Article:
Draft This Kicker
Posted Aug. 20 at 08:36 AM
There's a guy buried on your draft list who can help you win a title, and he'll definitely be available in the third round. And the fifth. And the 10th. Good chance he'll be around in the 13th and 15th. You might be able to pick him up in the last round, or even the waiver wire. But if you wait until the very end, you might miss out on him. Someone might draft him or bid whole dollar at the end of the evening, and that person will have a difference-maker in the fantasy playoffs.
Ladies and gentlemen, meet Josh Brown.
Brown was a good kicker in Seattle, where the weather is often challenging. He won games for the Seahawks despite conditions unfriendly to a kicking game. Now he's in St. Louis on a team just good enough to get some yards but not reliable enough to punch it in the end zone regularly. He plays eight home games in a dome, plus Atlanta (albeit in week 17) and Arizona's retractable roof in week 14. That includes four home games out of five beginning in week 12, and no particularly dominating opponents after New England in week 8. If there's a guy with a nice stretch-run schedule, it's Brown.
Now, you might hate kickers. They're always a big joke in fantasy circles, and that stems from being a joke in the NFL. To me, that's a silly position to take. If you have to start one, why wouldn't you pay attention to the position? Why assume they're all the same when they aren't? In the NFL, teams often miss the playoffs by one game...and during the season, they lose games by just a few points. Would a better kicker have made a difference in some of those cases -- rescuing a team, thrilling a city, saving several high-paying jobs? Probably. But nobody wants to pay a kicker any significant money. They'd rather give the job to some castoff who has spent time in a dozen NFL camps, or a seventh-round rookie who is happy to play for close to the league minimum. And every year, a scrub kicker plays like a scrub and people are looking for new jobs (including that kicker). It's ridiculous.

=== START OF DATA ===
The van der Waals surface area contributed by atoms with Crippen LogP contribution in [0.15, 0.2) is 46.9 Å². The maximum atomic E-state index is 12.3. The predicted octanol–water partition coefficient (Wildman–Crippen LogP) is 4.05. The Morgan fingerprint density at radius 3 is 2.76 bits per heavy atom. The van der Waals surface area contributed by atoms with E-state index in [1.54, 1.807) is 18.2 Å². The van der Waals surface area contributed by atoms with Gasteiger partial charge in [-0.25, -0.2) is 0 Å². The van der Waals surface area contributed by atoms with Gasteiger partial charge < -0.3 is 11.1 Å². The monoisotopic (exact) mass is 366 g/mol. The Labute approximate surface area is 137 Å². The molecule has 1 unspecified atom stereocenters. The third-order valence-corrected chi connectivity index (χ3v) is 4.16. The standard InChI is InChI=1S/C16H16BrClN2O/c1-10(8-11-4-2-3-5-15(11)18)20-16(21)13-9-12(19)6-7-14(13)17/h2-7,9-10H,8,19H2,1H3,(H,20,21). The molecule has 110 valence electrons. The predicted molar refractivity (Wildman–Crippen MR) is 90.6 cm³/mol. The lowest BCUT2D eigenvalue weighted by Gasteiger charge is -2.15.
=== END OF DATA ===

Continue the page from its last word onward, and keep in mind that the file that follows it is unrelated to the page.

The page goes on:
It's not that different in fantasy football. For every team that sneaks into the post-season, there are usually a couple that just missed out. If they lose some close games, wouldn't a better kicker have gotten them an extra win or two? Do you want to be that owner? I say that due diligence should be done on every starting position, and that includes the kicker. Josh Brown isn't considered among the best fantasy kickers in 2008, but I think he will be at the end of the season -- and nobody will care except his owners. I think you should be one of those owners.
You might think I'm crazy for my previous positions on LaDainian Tomlinson and Randy Moss. You might disagree with just about everything I've ever written. But I'm asking you consider this objectively. If kickers are considered irrelevant but some fantasy games are decided by just a few points, might a kicker in an especially-good situation be somewhat more "relevant?" And who has a better situation than two home dome games against the Seahawks (Brown's old team) and the 49ers in the fantasy playoffs? San Diego's Nate Kaeding is on the road those weeks, and while Dallas' Nick Folk has two home games, he'll be drafted earlier than most kickers. Plus, in addition to playing on a team that can score a lot of touchdowns, Folk doesn't have Brown's experience or track record with long field goals.